WFP School Meals Project: Through the Eyes of a Teacher

This Women’s Month, the World Food Programme (WFP) highlights the important role that educators play in the success of the School Meals project. Elementary school teachers Giselle and Wilma have both seen and contributed to the positive effects of the project.

In the conflict-affected areas of Central Mindanao, WFP provides hot and nutritious meals to over 60,000 children each school day, allowing students to focus on their studies rather than their empty stomachs. But school meals don’t just fill stomachs – they help keep students in school for a chance to maximize their opportunities to obtain an education. This is where one of the project’s key stakeholders, the teachers, come into play. As the saying goes, “A student is only as good as his/her teacher.”

Giselle, a teacher in Maguindanao, monitors students during a test, ready to clarify any questions.

A Noble Profession

Giselle and Wilma have been teachers for 20 and 13 years respectively, yet they still recall what ignited their passion for the job. “It’s the children living in less fortunate communities who inspired me to become a teacher,” said Giselle, who works at Tenongol Elementary School in Upi, Maguindanao. “When you get to know them and see what they can do, you’re able to connect with them and in turn learn how to guide and teach them.”

Wilma always wanted to be a teacher: “Even when I was just a little girl, I dreamt of becoming a teacher. I grew up wanting to teach prospective learners and providing them with the same experience I had in school as a child. It’s truly a noble profession.”

Wilma always wanted to be a teacher. She teaches Math, English, History and other subjects.

Despite loving the job, the two multi-subject teachers admit there are challenges. “I always want to do my job to the best of my abilities and to do it the right way, and that takes time whether it’s creating a lesson plan or the visual aids that go along with it,” said Giselle. Both also have difficulties traveling to and from their schools on bad roads and in adverse weather conditions.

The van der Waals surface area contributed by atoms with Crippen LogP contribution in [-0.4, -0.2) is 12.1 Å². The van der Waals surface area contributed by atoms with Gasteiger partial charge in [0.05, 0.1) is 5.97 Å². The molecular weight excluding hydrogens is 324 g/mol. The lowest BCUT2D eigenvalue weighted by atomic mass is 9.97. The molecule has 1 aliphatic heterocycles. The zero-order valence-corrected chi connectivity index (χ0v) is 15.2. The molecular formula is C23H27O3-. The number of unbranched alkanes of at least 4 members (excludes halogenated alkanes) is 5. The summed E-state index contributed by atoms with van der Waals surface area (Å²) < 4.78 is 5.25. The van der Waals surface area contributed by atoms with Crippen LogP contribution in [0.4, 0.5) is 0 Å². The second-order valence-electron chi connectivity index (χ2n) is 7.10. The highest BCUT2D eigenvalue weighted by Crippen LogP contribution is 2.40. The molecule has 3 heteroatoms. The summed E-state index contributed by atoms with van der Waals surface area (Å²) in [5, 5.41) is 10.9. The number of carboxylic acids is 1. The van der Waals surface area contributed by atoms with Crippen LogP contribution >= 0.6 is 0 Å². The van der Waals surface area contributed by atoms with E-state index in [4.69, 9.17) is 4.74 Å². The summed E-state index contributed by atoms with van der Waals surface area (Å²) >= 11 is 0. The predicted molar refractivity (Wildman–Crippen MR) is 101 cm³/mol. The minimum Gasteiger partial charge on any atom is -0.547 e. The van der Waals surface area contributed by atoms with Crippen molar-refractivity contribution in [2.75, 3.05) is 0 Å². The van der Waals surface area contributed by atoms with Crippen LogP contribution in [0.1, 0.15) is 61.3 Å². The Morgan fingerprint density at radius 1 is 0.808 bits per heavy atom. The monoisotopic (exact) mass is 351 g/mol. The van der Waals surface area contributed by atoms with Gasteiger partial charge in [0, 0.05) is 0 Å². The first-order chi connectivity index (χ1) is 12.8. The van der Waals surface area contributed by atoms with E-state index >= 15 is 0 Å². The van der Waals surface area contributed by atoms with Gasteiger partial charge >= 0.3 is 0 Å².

Still their love for their students and teaching brings Wilma and Giselle back to the classroom. “We need to give this profession everything we can,” Giselle added. “Having taught a student who comes from a less-fortunate family, my greatest achievement is to see them now as a successful working professional.”

Wilma with some of her students as they enjoy their hot, nutritious meals at Banisilon Central Elementary School, Lanao del Norte.

School Meals Impact

WFP has worked with the Department of Education and local schools to provide school meals for more than ten years. Both teachers recall how the project has improved their student’s performance in the classroom. “We used to have a lot of kids who were malnourished, so they didn’t have the strength or they weren’t healthy enough to come to class,” said Giselle. “A number of them would only be in school for half of the day then after their morning classes, they would go home and miss the rest of their lessons due to hunger and sickness.”

Giselle shows a spoonful of beans and vegetables served as part of the nutritious school meal her students receive.

When the project was implemented here at Banisilon Central School, it didn’t take long before we observed that our students were more energetic. Their attendance, participation and grades have greatly improved,” said Wilma.

The overall performance of participating schools has improved too, with Banisilon Central School’s National Achievement Test progressively increasing and Upi Elementary School reaching the top spot in the achievement test throughout the entire district.

Story by Anthony Chase Lim, with inputs from WFP Philippines programme officers, Fahima Abdulaziz and Marilou Cezar.